For­mer Fi­nance Min­is­ter of Nepal, Mad­hukar SJB Rana speaks to Southasia in this ex­clu­sive in­ter­view.

Southasia - - CONTENTS -

What are the achieve­ments of SAARC so far?

SAARC’s most ma­jor achieve­ment is that it has man­aged to sur­vive de­spite the vi­cis­si­tude of the In­dia-Pak­istan re­la­tions and the in­abil­ity of their lead­ers to break out of the vi­cious grip of their na­tional pol­i­tics.

The sec­ond ma­jor achieve­ment of SAARC is its in­sti­tu­tion­al­iza­tion and es­tab­lish­ment of a cost-ef­fec­tive modal­ity for re­gional co­op­er­a­tion with full par­tic­i­pa­tion of all. A to­tal of 10 Re­gional Cen­ters have been cre­ated in ad­di­tion to the South Asia Univer­sity. This is no mean achieve­ment.

The third achieve­ment is the adop­tion of the So­cial Char­ter. This is a sig­nif­i­cant de­vel­op­ment for its con­tent as well as for the process in­volved which shows how dy­namic and in­flu­en­tial civil so­ci­ety of South Asia is as com­pared to other re­gional blocs in de­vel­op­ing so­ci­eties. In its ini­tial ob­jec­tives, SAARC aimed to cre­ate an en­vi­ron­ment of trust and un­der­stand­ing be­tween mem­ber states. How far has it suc­ceeded in this?

The SAARC Char­ter lays down eight sets of ob­jec­tives. One of them is “to con­trib­ute to mu­tual trust, un­der­stand­ing and ap­pre­ci­a­tion of one another’s prob­lems.” It is be­lieved that when Pres­i­dent Zi­aur Rah­man floated the idea of re­gional co­op­er­a­tion among South Asian coun­tries, In­dia and Pak­istan were taken by sur­prise by the very no­tion. Both won­dered where the idea orig­i­nated from. Con­sid­er­ing that the birth of almost all re­gional group­ings is ex­plained by an ex­trare­gional threat to their col­lec­tive se­cu­rity, which does not ex­ist in SAARC’s case, it was nat­u­ral that the two big­ger South Asian pow­ers were taken aback by the Bangladeshi pro­posal.

An­nual sum­mits have been in­valu­able to get the whole process mov­ing, par­tic­u­larly since the process was largely sup­ported by all the smaller pow­ers of the re­gion. Th­ese sum­mits also have prac­ti­cal ben­e­fits to all par­tic­i­pants who could use the op­por­tu­nity for solv­ing pend­ing bi­lat­eral is­sues, mostly stuck in bu­reau­cratic quag­mires, through per­sonal con­tacts be­tween sec­re­taries, joint sec­re­taries and di­rec­tor gen­er­als of each coun­try.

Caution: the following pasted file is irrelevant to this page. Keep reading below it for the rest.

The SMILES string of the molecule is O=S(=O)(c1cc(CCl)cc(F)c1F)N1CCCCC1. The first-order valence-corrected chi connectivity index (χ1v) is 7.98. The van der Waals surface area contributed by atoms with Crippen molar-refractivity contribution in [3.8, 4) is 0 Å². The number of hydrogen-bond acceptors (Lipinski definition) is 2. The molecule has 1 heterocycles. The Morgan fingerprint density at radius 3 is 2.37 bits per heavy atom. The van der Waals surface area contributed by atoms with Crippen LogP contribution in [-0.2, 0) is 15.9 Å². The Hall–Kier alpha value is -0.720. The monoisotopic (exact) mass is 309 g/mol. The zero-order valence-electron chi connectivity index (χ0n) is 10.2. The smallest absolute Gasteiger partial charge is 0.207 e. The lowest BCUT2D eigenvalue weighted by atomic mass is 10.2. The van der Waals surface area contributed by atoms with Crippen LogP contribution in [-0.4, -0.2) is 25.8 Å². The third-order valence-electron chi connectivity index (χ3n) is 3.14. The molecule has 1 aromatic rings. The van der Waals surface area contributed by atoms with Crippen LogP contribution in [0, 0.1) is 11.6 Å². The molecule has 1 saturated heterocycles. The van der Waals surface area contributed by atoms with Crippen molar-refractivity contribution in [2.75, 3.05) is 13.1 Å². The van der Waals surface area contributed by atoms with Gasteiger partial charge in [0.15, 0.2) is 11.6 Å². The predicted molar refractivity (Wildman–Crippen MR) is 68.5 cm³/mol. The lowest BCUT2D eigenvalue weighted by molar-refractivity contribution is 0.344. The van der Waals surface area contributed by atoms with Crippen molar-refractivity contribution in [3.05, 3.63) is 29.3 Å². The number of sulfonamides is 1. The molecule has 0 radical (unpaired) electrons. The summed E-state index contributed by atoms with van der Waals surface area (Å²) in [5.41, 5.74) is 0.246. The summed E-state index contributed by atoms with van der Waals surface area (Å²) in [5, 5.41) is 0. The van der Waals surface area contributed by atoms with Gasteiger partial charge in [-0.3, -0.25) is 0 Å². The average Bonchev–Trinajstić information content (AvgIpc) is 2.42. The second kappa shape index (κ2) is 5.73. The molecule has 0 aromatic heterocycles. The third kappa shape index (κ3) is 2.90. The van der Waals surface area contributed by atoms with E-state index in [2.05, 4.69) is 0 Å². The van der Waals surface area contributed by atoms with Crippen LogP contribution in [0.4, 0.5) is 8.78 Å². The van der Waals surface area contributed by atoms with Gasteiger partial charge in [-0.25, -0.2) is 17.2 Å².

The process has also helped “to strengthen co­op­er­a­tion among them­selves in in­ter­na­tional fo­rums on mat­ters of common in­ter­est,” which is yet another im­por­tant SAARC ob­jec­tive. That said, many crit­ics have won­dered whether the cost of sum­mits have ex­ceeded the ben­e­fits of SAARC. To cur­tail pomp and fan­fare and to make it more business-like, it is now de­signed to meet bian­nu­ally.

How can SAARC work around the on­go­ing dis­putes be­tween var­i­ous mem­ber na­tions, par­tic­u­larly In­dia and Pak­istan?

This ques­tion has eluded our lead­ers for the 29 years of SAARC’s ex­is­tence. It’s a Catch-22 sit­u­a­tion and the catch lies in the Kashmir ques­tion with no signs of res­o­lu­tion. For Pak­istan it is the sine qua non of its very ra­tio­nale as a na­tion state. For In­dia it is the sine qua non for its ex­is­tence as a sec­u­lar state. Three of the four wars be­tween In­dia and Pak­istan have been over Kashmir.

SAARC can work around this by al­low­ing the pri­vate sec­tor of all mem­ber na­tions to take the lead and come forth with an eco­nomic char­ter. This business to business (B2B) co­op­er­a­tion and col­lab­o­ra­tion should be done in co­or­di­na­tion with the SAARC Sec­re­tariat and should be led by an em­i­nent per­son­al­ity like Rattan Tata. He can best lead and mo­bi­lize all the 55 plus South Asian billionaires, as iden­ti­fied in the For­tune 500 list, to come forth and unite for the cause of our re­gion and in their own col­lec­tive in­ter­est for their sur­vival and self in­ter­est as a highly priv­i­leged class in the wake of the un­prece­dented in­equal­ity, in­equity and ex­clu­sion of re­gions, classes, castes and eth­nic com­mu­ni­ties en­su­ing from the new era of glob­al­iza­tion.

This is the best way to se­cure the eco­nomic goal of the SAARC

Char­ter “to ac­cel­er­ate eco­nomic growth, so­cial progress and cul­tural de­vel­op­ment in the re­gion and to pro­vide all in­di­vid­u­als the op­por­tu­nity to live in dig­nity and to re­alise their full po­ten­tials.” The World Or­der is chang­ing and new se­cu­rity threats are emerg­ing. How is SAARC pre­par­ing for this in terms of bet­ter co­op­er­a­tion be­tween mem­ber states?

SAARC was the first re­gional or­ga­ni­za­tion to sign a Con­ven­tion on the Sup­pres­sion of Ter­ror­ism. It is a his­toric break­through in in­ter­na­tional diplo­macy con­sid­er­ing the fact that the UN is yet to adopt the draft on the Com­pre­hen­sive Con­ven­tion on In­ter­na­tional Ter­ror­ism. The UN fal­ters be­cause of its in­abil­ity to de­fine ter­ror­ism and break­away from an at­ti­tude that tends to dis­tin­guish be­tween ‘good ter­ror­ists’ and ’bad ter­ror­ists’.